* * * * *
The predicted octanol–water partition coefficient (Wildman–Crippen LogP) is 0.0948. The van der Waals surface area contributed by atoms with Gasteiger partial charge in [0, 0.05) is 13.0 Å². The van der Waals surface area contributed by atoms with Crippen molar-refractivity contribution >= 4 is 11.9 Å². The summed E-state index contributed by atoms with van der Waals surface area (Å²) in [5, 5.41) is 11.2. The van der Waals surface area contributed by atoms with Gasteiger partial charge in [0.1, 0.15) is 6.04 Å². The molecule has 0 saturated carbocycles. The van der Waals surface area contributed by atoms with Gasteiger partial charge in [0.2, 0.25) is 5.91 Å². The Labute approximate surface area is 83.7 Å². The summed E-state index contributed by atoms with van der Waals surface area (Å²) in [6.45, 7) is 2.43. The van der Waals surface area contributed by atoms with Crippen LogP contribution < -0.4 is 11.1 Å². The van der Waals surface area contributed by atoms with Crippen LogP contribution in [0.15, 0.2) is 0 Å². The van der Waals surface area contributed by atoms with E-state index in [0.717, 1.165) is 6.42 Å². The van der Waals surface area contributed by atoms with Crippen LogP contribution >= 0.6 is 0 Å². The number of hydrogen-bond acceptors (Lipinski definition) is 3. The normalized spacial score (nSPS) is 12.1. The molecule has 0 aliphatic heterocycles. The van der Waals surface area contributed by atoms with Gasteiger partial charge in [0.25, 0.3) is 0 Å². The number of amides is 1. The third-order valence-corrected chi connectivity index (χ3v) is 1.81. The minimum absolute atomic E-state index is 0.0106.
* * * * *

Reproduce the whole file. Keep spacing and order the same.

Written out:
The predicted octanol–water partition coefficient (Wildman–Crippen LogP) is 0.0948. The van der Waals surface area contributed by atoms with Gasteiger partial charge in [0, 0.05) is 13.0 Å². The van der Waals surface area contributed by atoms with Crippen molar-refractivity contribution >= 4 is 11.9 Å². The summed E-state index contributed by atoms with van der Waals surface area (Å²) in [5, 5.41) is 11.2. The van der Waals surface area contributed by atoms with Gasteiger partial charge in [0.1, 0.15) is 6.04 Å². The molecule has 0 saturated carbocycles. The van der Waals surface area contributed by atoms with Gasteiger partial charge in [0.2, 0.25) is 5.91 Å². The Labute approximate surface area is 83.7 Å². The summed E-state index contributed by atoms with van der Waals surface area (Å²) in [6.45, 7) is 2.43. The van der Waals surface area contributed by atoms with Crippen LogP contribution < -0.4 is 11.1 Å². The van der Waals surface area contributed by atoms with Crippen LogP contribution in [0.15, 0.2) is 0 Å². The van der Waals surface area contributed by atoms with E-state index in [0.717, 1.165) is 6.42 Å². The van der Waals surface area contributed by atoms with Crippen LogP contribution >= 0.6 is 0 Å². The number of hydrogen-bond acceptors (Lipinski definition) is 3. The normalized spacial score (nSPS) is 12.1. The molecule has 0 aliphatic heterocycles. The van der Waals surface area contributed by atoms with Gasteiger partial charge in [0.25, 0.3) is 0 Å². The number of amides is 1. The third-order valence-corrected chi connectivity index (χ3v) is 1.81. The minimum absolute atomic E-state index is 0.0106.